Reinforced concrete structures are subjected to a complex variety of stresses and strains. The four basic actions are bending, axial load, shear, and torsion. Presently, there is no single comprehensive theory for reinforced concrete structural behavior that addresses all of these basic actions and their interactions. Furthermore, there is little consistency among countries around the world in their building codes, especially in the specifications for shear and torsion.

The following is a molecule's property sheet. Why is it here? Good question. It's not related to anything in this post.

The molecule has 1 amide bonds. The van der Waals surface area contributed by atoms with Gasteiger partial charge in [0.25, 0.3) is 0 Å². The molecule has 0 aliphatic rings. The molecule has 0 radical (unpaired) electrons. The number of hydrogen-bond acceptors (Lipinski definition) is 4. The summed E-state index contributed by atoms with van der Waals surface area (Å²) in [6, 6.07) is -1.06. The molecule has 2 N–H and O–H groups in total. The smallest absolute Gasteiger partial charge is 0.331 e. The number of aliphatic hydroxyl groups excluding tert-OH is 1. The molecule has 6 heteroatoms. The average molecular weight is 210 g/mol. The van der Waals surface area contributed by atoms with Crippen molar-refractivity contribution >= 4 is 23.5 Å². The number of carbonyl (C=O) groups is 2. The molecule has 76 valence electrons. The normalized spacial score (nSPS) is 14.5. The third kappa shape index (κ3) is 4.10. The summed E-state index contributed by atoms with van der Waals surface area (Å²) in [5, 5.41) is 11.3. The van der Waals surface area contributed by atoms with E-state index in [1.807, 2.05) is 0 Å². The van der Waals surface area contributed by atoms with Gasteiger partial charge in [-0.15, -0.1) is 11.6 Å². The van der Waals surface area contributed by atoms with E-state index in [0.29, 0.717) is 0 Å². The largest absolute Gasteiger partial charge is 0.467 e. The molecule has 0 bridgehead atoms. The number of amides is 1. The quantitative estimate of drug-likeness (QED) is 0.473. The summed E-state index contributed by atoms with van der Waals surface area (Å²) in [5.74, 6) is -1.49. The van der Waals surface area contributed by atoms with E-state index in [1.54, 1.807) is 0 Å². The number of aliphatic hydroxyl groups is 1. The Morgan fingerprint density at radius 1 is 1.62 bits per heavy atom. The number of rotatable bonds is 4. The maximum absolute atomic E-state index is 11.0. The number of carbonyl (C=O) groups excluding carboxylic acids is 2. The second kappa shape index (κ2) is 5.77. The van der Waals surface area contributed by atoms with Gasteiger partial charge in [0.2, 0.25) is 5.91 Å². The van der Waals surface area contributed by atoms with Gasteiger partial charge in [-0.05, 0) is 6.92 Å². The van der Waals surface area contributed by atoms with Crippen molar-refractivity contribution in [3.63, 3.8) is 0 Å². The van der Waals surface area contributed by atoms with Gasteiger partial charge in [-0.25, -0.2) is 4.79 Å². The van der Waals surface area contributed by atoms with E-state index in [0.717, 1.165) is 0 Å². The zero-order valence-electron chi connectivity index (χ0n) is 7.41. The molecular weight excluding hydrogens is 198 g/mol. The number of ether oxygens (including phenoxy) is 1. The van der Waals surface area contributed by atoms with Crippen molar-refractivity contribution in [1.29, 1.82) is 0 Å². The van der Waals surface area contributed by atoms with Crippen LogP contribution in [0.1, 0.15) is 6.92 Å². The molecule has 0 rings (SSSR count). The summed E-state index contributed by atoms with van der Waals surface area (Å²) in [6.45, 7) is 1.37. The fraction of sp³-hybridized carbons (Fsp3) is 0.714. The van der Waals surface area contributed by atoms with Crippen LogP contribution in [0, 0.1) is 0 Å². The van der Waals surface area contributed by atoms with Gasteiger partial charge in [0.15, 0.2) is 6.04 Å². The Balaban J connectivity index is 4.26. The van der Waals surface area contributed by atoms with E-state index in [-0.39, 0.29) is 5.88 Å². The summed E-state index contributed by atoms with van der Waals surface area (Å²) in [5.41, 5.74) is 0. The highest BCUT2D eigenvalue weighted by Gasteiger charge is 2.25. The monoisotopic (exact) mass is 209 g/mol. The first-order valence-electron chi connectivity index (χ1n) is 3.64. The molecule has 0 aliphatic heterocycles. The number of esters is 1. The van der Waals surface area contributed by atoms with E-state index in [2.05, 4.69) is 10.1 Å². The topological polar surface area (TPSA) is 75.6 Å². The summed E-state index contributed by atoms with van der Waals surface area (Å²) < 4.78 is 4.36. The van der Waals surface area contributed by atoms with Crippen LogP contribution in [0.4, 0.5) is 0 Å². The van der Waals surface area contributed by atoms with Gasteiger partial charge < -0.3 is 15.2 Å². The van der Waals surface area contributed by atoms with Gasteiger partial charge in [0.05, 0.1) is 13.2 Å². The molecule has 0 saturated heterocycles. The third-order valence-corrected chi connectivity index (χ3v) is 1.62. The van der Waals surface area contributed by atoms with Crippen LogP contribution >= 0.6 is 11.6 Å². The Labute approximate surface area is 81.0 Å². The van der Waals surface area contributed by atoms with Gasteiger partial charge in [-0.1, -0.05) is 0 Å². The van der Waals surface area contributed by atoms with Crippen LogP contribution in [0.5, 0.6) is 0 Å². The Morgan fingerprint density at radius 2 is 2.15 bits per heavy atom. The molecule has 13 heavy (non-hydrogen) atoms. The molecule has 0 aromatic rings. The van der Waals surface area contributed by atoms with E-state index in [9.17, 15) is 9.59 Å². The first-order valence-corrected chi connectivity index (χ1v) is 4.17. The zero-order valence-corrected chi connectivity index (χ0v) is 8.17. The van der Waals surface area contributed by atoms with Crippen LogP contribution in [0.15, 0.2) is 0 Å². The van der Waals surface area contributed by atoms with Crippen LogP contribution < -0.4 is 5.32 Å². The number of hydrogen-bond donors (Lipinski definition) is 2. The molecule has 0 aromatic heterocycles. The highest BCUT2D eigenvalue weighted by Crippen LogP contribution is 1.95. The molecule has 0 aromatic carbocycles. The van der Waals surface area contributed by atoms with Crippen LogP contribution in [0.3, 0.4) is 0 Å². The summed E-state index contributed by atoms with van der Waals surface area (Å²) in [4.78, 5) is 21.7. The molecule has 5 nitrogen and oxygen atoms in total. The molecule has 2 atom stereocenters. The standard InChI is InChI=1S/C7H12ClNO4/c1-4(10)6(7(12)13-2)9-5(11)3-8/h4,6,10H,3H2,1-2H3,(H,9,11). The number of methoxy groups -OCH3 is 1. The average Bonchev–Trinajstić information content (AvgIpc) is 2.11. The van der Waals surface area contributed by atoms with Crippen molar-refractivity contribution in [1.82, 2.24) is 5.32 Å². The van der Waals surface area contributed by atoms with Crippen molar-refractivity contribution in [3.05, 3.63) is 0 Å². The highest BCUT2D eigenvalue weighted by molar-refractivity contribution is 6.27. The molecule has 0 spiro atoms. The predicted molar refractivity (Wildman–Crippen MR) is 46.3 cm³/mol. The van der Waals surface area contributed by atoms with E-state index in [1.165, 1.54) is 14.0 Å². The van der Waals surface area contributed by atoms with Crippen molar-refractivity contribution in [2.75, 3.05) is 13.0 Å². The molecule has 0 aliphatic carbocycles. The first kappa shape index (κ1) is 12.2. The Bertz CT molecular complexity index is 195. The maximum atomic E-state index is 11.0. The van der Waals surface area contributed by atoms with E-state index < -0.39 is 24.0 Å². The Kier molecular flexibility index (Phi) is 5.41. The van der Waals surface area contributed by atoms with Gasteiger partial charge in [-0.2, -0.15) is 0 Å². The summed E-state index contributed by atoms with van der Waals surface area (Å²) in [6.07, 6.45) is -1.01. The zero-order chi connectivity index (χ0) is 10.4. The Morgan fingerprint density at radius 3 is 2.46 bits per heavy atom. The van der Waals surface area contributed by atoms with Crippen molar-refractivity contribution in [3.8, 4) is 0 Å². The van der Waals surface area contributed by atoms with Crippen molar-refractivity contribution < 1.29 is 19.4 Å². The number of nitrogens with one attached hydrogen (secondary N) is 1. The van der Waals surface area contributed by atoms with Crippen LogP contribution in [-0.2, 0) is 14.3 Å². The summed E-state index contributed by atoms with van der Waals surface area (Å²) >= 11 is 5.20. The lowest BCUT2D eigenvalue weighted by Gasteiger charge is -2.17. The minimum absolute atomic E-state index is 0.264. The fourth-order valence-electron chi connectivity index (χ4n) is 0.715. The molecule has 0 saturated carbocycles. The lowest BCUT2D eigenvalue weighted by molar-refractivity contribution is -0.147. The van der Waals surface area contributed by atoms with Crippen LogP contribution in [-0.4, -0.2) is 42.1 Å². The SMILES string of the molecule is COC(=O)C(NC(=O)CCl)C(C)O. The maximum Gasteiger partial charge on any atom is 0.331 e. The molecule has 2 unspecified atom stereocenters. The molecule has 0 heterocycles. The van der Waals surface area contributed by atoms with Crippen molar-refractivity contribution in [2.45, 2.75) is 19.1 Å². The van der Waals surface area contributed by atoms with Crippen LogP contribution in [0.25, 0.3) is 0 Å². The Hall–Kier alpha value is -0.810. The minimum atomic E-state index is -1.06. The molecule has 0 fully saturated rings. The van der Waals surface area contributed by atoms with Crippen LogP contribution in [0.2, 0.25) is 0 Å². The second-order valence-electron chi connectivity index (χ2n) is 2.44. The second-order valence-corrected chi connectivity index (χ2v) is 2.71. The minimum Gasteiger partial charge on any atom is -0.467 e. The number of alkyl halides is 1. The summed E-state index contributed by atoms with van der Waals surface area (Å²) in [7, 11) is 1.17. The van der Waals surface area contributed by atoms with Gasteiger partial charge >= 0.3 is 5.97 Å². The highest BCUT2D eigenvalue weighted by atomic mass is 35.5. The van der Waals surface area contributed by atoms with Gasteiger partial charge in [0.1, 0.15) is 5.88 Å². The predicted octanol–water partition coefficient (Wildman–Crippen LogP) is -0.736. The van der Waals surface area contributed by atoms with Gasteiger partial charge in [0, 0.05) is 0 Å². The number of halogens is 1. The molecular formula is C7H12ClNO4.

Unified Theory of Reinforced Concrete addresses this serious problem by integrating available information with new research data, developing one unified theory of reinforced concrete behavior that embraces and accounts for all four basic actions and their combinations. The theory is presented in a systematic manner, elucidating its five component models from a pedagogical and historical perspective while emphasizing the fundamental principles of equilibrium, compatibility, and the constitutive laws of materials. The significance of relationships between models and their intrinsic consistencies are emphasized. This theory can serve as the foundation on which to build a universal design code that can be adopted internationally. In addition to frames, the book explains the fundamental concept of the design of wall-type and shell-type structures. Unified Theory of Reinforced Concrete will be an important reference for all engineers involved in the design of concrete structures. The book can also serve well as a text for a graduate course in structural engineering.